Thanks MarkS. The community here is really helpful. I think I've solved most of my current issues and I think I'm getting some really decent performance out of my prototype voxel renderer. I want to share it with the world so I'll post a link to my app here:    https://voodoo.arcanelogic.net/CYDI-latest.jar   If anyone cares, this represents about 4-5 weeks of entirely from-scratch effort to teach myself OpenGL. Despite being a programmer for a few years, I have never worked with graphics programming before and I just wanted to see how long it would take to get something simple off the ground.    My renderer uses perlin noise to generate a seeded, random, and unique heightmap with each app restart and uses chunked rendering to page in and out chunks/tiles.    Controls are Minecraft-like. Space to jump, double space to fly up, shift to fly down. Turn off camera collision to fly outside the chunk boundaries. Move around faster with +/- keys. Then turn up the view distance (F5) and turn off vsync (F8) and take in the view.    Oddly, I get really excellent performance on Intel integrated graphics cards - on an HD 5000 card I'm generally getting 60fps with a million exposed block faces. 250-300fps with view distance 11, which I think is plenty. Still holds 60fps at view distance 33 which I think is nutty, especially for an integrated graphics card...   My GTX 690, though, holds steady at ~2450 fps.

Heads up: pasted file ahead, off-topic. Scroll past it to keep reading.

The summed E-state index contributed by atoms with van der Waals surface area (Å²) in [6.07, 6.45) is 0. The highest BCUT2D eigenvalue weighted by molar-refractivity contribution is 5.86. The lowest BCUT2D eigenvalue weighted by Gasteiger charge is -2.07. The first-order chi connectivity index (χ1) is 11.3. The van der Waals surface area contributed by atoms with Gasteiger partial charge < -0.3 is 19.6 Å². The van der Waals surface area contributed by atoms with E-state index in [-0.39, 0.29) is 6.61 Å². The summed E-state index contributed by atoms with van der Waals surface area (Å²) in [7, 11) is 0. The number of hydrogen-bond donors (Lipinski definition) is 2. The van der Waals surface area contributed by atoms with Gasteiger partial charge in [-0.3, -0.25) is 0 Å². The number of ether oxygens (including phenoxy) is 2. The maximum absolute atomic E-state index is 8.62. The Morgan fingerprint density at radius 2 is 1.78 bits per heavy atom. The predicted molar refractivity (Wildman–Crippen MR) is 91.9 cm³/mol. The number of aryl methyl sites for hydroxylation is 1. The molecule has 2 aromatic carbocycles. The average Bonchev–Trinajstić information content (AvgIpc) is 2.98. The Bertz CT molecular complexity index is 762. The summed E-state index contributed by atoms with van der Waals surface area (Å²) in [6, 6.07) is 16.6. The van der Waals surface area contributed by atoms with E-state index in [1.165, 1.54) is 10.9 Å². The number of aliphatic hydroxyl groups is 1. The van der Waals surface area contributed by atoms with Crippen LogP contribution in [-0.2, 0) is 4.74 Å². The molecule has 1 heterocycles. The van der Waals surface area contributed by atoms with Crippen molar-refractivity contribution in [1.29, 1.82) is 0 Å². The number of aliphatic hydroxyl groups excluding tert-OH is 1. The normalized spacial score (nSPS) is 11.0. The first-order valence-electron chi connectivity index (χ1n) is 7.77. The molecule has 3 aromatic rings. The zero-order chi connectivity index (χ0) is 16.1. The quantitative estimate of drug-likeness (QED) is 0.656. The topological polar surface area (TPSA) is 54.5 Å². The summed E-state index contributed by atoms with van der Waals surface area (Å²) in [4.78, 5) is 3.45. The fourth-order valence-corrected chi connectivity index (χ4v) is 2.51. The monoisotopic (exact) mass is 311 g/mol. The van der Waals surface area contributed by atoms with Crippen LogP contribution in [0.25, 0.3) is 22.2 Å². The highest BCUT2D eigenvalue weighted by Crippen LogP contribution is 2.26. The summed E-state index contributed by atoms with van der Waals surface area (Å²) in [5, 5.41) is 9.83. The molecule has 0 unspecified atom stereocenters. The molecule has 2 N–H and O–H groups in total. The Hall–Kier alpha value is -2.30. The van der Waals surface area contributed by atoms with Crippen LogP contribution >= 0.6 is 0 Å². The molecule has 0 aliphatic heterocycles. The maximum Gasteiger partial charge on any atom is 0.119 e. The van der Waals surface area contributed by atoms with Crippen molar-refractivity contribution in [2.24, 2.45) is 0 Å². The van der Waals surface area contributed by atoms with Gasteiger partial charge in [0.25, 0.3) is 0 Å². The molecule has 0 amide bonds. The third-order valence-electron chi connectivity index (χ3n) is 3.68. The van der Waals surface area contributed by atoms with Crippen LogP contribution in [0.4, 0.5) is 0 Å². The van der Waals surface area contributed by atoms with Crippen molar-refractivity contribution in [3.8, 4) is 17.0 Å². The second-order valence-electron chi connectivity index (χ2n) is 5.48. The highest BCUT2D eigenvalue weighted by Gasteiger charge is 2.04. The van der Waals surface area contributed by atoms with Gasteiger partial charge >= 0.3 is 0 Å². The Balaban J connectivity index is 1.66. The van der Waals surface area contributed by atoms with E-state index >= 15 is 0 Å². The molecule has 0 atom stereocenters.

11. voodoodrul

    Reusing VBOs

    Solved. I blame this on 4 days of less than 3 hours of sleep per night. Ha.    When I draw, I was doing:    glDrawArrays(GL_TRIANGLES, 1, this.numVerts);   I step over the first degenerate vertex as I should. The problem was that, stupid me, this.numVerts was being calculated wrong..    I was doing:   this.numVerts = this.vbuffer.position() / 8;   instead of    this.numVerts = this.vbuffer.position() / 12;   You'll see my blocks hold 12 floats per vertex. So chalk this one up to me being stupid.    I suppose it's useful to know that if you tell glDrawArrays(GL_TRIANGLES, 1, x); where x is larger than the currently bound buffer, you can and will overrun it and spill over into surrounding memory.    Lesson learned.